My listening habits have evolved in one way, I've noticed. I've been listening a little more to songwriting, specifically. That's taken me back to country music and the catalog of older songs I had once ignored. Spent more time with records from the 60s and 70s. Payed more attention to lyrics than I traditionally had before. Lots of singles from lots of artists, but plenty of The Band, Lucinda Williams, Willie Nelson, George Jones, and the Staple Singers. I can see myself growing further down this route as time passes.
2023 was also a year I listened to a lot of Robert Pollard. I finished my trek through the full 2,500 songs of his I have access to. I have been a fan of him and Guided By Voices for 25 years now, but his music has really been hitting the spot for me, lately. Straightforward rock. Unpretentious. Made with love and playfulness. Famously prolific, he put out four records this year. His music simply speaks to me, and this year I fully embraced that. He's so good.
I made a few wonderful music discoveries this year: Sparks (which I'll probably write more about at some point), Mandy Indiana, Zach Bryan, Charley Crockett. And a few rediscoveries after closer listens: Fruit Bats, The Staple Singers, The Band. Maybe it's safe to say that my music listening habits deepened this year, rather than expanded. I'm continuing to appreciate stuff in new ways. Fewer surprises as I get older. But that doesn't mean there isn't more to learn.
That's where I am as we go into 2024. I plan to focus less on new music by new artists, and instead spend more quality time with the music I know I love.
Here are my favorite albums of 2023:
- Blur - The Ballad of Darren
- Gorillaz - Cracker Island
- The National - First Two Pages of Frankenstein
- Fatoumata Diawara - London Ko
- Guided By Voices - Nowhere To Go But Up
- Zach Bryan - Zach Bryan
And the Honorable Mentions:
- New Pornographers - Continue as a Guest
- The Arcs - Electrophonic Chronic
- Youth Lagoon - Heaven Is A Junkyard
- The National - Laugh Track
- Yo La Tengo - This Stupid World
- Sparks - The Girl Is Crying In Her Latte
- Feeble Little Horse - Girl With Fish
- Fruit Bats - A River Running To Your Heart
- Lonnie Holley - Oh Me Oh My
Here are a couple playlists on Apple Music, if you're interested.
Favorite Tracks for 2023. Changed the rules for this year's playlist. It's all 47 of my faves, not just one track per artist.
Pitchfork magazine is being folded into GQ. I've been a reader for over twenty years now, and so this is a bummer. I read maybe one out of every 300 reviews, but it was still a good place to catch wind of new artists, or which older artists are putting out new material.
Kornhaber does a pretty good job of capturing my attitude towards it:
The irony of Pitchfork is that although it has long been thought of as a keeper of cool, the site itself has never been particularly cool; one admits sheepishly to reading it. This is not just because of its reputation for snobbery and its sometimes exasperating prose. It's also because to absorb the logic of Pitchfork is to believe in the authority of each individual's ears and brain. Saying you're a Pitchfork person can be mistaken for saying you take its opinions as your own, when ideally it just means that you want a discerning companion for making your own discoveries and judgments.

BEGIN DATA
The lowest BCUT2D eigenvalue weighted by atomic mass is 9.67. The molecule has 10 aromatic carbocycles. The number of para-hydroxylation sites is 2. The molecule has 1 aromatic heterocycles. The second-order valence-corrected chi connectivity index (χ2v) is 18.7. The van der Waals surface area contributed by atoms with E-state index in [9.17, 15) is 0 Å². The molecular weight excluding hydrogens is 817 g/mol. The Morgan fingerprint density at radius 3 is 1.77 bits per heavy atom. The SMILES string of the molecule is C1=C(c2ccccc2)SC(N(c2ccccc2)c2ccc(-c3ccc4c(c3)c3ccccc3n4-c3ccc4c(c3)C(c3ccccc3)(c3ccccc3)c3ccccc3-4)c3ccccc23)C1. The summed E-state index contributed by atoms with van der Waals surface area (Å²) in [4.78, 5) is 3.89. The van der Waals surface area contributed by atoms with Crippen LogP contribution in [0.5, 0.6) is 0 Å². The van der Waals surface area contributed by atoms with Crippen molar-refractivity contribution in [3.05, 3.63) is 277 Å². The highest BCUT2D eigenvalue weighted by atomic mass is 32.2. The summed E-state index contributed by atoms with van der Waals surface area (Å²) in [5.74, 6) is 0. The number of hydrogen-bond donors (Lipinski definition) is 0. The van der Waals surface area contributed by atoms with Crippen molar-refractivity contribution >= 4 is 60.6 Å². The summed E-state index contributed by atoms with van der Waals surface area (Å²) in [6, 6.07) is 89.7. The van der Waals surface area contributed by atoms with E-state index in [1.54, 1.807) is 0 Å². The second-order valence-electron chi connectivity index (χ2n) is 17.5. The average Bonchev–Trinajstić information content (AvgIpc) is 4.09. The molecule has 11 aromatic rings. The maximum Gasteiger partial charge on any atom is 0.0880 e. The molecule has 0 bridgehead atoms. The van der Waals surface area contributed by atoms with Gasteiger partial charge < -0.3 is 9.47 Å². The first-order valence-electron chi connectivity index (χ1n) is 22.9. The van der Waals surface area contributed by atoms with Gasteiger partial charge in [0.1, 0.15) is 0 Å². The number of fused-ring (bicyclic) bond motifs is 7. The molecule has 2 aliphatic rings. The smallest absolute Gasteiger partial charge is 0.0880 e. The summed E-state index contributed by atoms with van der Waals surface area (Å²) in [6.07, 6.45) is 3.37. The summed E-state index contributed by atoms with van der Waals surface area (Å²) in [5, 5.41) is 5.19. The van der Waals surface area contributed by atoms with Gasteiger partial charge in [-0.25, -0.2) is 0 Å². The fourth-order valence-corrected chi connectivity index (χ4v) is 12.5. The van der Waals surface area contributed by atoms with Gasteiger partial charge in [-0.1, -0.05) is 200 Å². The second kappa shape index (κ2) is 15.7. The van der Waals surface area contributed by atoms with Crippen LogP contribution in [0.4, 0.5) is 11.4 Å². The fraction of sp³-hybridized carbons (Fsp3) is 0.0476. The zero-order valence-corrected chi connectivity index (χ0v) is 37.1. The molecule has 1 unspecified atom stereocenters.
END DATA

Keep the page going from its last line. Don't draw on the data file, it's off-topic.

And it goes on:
I never really cared what Pitchfork said about anyone. I'm able to have my own studied opinions. But if they cared to write about someone, I figured they were worth the attention, for good or bad.
This is probably the end of the site, but the real Pitchfork killer would be the sunsetting of its RSS feed. If I can't follow the music news without also getting posts about what watches movie stars wore on red carpets, then I'm out out.
Time to start looking for more places for independent music news.
Yesterday was one of those good days as a designer where a solution to a tricky problem falls into place, everyone is very happy with the results, and it looks good. It can be surprisingly hard to hit all three. Especially in a large organization with dozens of competing agendas.
This was for a small, repetitive piece of UI — a stack of 250px x 100px cards — each already dense with images, text, and other info. The requirement was to also include three to five new affordances; buttons for performing different actions. One of those actions would account for around 95% of the clicks, so preferably that one would be larger. After a couple dozen iterations, it all fell into place. Voilà. C'est fini.
Most of my work lately has been systems-level stuff. Cross-tooling design patterns and functionality. Or complicated workflows with numerous newsroom roles working in coordination. Or intra-department work where Editorial Tools and Consumer site design are partnering. These are all satisfying problems to solve. But there's nothing quite like the feeling when a piece of UI clicks into place right before my eyes. That's what pleases the soul of the art school student in me. Balance, weight, color, space, and purpose.
New art for the hallway wall. If you know, you know.
Good morning from snowy Brooklyn. I was going to go into the office today, but I’ll take any chance like this to work from home. I’m assuming everyone else is doing the same. The return of the ol' wintery mix.